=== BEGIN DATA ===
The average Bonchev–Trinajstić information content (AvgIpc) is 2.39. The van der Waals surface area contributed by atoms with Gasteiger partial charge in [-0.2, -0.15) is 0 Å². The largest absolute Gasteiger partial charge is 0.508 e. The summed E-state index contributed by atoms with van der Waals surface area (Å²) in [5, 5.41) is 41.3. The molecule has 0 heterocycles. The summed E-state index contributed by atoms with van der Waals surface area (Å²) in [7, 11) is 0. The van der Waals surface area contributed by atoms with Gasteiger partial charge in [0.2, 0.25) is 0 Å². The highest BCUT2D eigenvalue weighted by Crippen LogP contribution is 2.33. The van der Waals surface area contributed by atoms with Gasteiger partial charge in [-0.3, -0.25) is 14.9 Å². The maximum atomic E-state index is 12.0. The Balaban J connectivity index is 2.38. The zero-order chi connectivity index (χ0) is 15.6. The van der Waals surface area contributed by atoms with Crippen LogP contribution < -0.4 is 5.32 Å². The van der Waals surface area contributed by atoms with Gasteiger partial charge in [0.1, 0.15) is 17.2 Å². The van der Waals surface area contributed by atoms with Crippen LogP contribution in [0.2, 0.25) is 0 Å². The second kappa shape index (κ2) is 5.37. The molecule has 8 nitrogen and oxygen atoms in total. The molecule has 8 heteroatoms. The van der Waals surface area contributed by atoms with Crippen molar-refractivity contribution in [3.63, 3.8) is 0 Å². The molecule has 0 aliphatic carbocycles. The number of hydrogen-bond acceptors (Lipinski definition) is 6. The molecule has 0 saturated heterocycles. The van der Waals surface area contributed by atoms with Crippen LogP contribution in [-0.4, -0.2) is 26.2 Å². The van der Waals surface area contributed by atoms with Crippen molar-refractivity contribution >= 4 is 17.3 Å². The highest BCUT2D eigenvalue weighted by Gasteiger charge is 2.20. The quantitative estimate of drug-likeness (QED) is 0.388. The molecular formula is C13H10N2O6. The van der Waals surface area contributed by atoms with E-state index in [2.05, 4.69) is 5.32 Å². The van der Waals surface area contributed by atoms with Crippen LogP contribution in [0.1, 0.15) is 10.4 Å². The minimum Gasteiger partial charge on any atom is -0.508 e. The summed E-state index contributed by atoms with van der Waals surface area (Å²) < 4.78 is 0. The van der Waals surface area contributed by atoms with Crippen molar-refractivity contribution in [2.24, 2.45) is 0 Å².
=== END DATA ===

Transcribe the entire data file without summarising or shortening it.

The average Bonchev–Trinajstić information content (AvgIpc) is 2.39. The van der Waals surface area contributed by atoms with Gasteiger partial charge in [-0.2, -0.15) is 0 Å². The largest absolute Gasteiger partial charge is 0.508 e. The summed E-state index contributed by atoms with van der Waals surface area (Å²) in [5, 5.41) is 41.3. The molecule has 0 heterocycles. The summed E-state index contributed by atoms with van der Waals surface area (Å²) in [7, 11) is 0. The van der Waals surface area contributed by atoms with Gasteiger partial charge in [0.2, 0.25) is 0 Å². The highest BCUT2D eigenvalue weighted by Crippen LogP contribution is 2.33. The van der Waals surface area contributed by atoms with Gasteiger partial charge in [-0.3, -0.25) is 14.9 Å². The maximum atomic E-state index is 12.0. The Balaban J connectivity index is 2.38. The zero-order chi connectivity index (χ0) is 15.6. The van der Waals surface area contributed by atoms with Crippen LogP contribution < -0.4 is 5.32 Å². The van der Waals surface area contributed by atoms with Gasteiger partial charge in [0.1, 0.15) is 17.2 Å². The van der Waals surface area contributed by atoms with Crippen LogP contribution in [0.2, 0.25) is 0 Å². The second kappa shape index (κ2) is 5.37. The molecule has 8 nitrogen and oxygen atoms in total. The molecule has 8 heteroatoms. The van der Waals surface area contributed by atoms with Crippen molar-refractivity contribution in [3.63, 3.8) is 0 Å². The molecule has 0 aliphatic carbocycles. The number of hydrogen-bond acceptors (Lipinski definition) is 6. The molecule has 0 saturated heterocycles. The van der Waals surface area contributed by atoms with Crippen LogP contribution in [-0.4, -0.2) is 26.2 Å². The van der Waals surface area contributed by atoms with Crippen molar-refractivity contribution >= 4 is 17.3 Å². The highest BCUT2D eigenvalue weighted by Gasteiger charge is 2.20. The quantitative estimate of drug-likeness (QED) is 0.388. The molecular formula is C13H10N2O6. The van der Waals surface area contributed by atoms with E-state index in [2.05, 4.69) is 5.32 Å². The van der Waals surface area contributed by atoms with Crippen LogP contribution in [0.1, 0.15) is 10.4 Å². The minimum Gasteiger partial charge on any atom is -0.508 e. The summed E-state index contributed by atoms with van der Waals surface area (Å²) < 4.78 is 0. The van der Waals surface area contributed by atoms with Crippen molar-refractivity contribution in [2.24, 2.45) is 0 Å².